Check out Upromise's year-round free program to see if they can help you save those pennies-Sanbourn raved about it, saying she's become "obsessed" with the program and that it's easy to use. Or click over to other well-known sites like Fastweb, FinAid or Scholarship Hunter to browse more scholarships and contests.

Do the research and plan ahead -- because nothing ruins that acceptance letter joy like the empty-pocket blues.Featuring her son Brian playing a mean blues guitar, Sanbourn's video won more than 6,343 online votes. Their ditty -- and what college-bound family couldn't relate to lyrical gems like "We've got the blues/the low-savings, high-tuition, empty-pocket blues" -- earned 17 year-old Brian $10,000 for his education. And it couldn't have come as a better time.

"It was just getting so nerve-racking," his mother says. "Like everyone, you try to save and you think you're doing okay." But like many others, their family lost a portion of their savings in the 2008 stock market decline.

Sanbourn found out about the contest after her sister in Boston forwarded a newspaper clipping of a local girl playing guitar to win last year's Tuition Tales contest. Thinking of her son's love of music, she immediately signed up for a Upromise account and anxiously waited for this year's contest. When they found out they won, "We were jumping, we were just so excited," Sanbourn says. "We were just so thankful."

Brian is just a high school junior and hasn't applied to college yet, but he's eying the University of North Texas and their well-respected jazz studies program. The scholarship will pay for about half of his freshman year, Sanbourn said.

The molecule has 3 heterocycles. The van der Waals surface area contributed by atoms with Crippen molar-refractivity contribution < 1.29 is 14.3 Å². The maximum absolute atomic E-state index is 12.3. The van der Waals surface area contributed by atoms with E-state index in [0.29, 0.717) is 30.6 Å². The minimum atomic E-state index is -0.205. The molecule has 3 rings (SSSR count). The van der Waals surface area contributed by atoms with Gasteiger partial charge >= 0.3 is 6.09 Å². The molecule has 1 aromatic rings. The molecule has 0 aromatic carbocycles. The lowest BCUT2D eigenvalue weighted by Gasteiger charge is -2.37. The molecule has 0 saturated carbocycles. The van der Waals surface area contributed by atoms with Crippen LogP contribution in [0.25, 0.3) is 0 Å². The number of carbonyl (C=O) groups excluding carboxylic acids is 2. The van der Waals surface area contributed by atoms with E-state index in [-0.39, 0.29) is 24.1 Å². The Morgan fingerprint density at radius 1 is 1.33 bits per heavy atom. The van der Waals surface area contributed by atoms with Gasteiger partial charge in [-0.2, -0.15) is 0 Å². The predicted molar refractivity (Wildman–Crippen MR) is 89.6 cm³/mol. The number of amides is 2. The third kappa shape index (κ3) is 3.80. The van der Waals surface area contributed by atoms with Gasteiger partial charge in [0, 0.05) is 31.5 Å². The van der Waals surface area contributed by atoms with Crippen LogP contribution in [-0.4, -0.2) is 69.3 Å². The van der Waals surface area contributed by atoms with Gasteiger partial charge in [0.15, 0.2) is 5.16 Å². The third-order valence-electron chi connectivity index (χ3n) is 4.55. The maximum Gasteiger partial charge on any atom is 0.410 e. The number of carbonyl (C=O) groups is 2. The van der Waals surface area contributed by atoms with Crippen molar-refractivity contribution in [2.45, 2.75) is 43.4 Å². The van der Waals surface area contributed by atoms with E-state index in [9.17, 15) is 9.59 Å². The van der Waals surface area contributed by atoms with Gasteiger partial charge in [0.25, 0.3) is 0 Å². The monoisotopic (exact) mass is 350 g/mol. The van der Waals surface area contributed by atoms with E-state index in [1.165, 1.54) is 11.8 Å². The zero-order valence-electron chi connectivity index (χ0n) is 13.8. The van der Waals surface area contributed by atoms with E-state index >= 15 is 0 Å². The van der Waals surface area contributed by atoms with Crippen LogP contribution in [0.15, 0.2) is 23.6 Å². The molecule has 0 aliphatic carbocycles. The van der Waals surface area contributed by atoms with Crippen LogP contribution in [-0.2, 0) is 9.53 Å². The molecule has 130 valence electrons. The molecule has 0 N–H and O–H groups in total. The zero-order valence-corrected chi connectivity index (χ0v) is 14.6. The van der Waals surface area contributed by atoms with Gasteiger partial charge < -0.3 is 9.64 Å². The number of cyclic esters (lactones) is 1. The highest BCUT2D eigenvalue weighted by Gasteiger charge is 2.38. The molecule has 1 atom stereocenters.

Mink, a music aficionado who describes herself on her own website as a "23-year-old college grad surviving the real world" spared no time in her video cutting right to the chase: "I think that the real question is, 'What am I not doing to pay for college?'" Mink says. She paints custom shoes, sells vintage clothing, writes two music blogs, and is planning her own wedding.

Clearly, spending the time and effort to craft clever 30-second pitches paid off big for Mink and the Sanbourns, but don't fret if you missed this particular contest. The interwebs are chock-full of wacky, weird scholarship contests (duct tape prom outfits, anyone?) and even a simple google search yields more scholarship leads than you can shake a spirit stick at.

Check out Upromise's year-round free program to see if they can help you save those pennies-Sanbourn raved about it, saying she's become "obsessed" with the program and that it's easy to use. Or click over to other well-known sites like Fastweb, FinAid or Scholarship Hunter to browse more scholarships and contests.

Do the research and plan ahead -- because nothing ruins that acceptance letter joy like the empty-pocket blues.

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Robert Johannesburg

These are some great, creative ways to find money for tuition! My niece has started thinking about college, and I will have to forward this article to her. Another thing we've been researching in our family that we've found helpful are direct loans ( http://DirectLoans.org ). Does anyone else have some more tips or scholarships we should look into?

October 17 2011 at 1:04 PM Report abuse rate up rate down Reply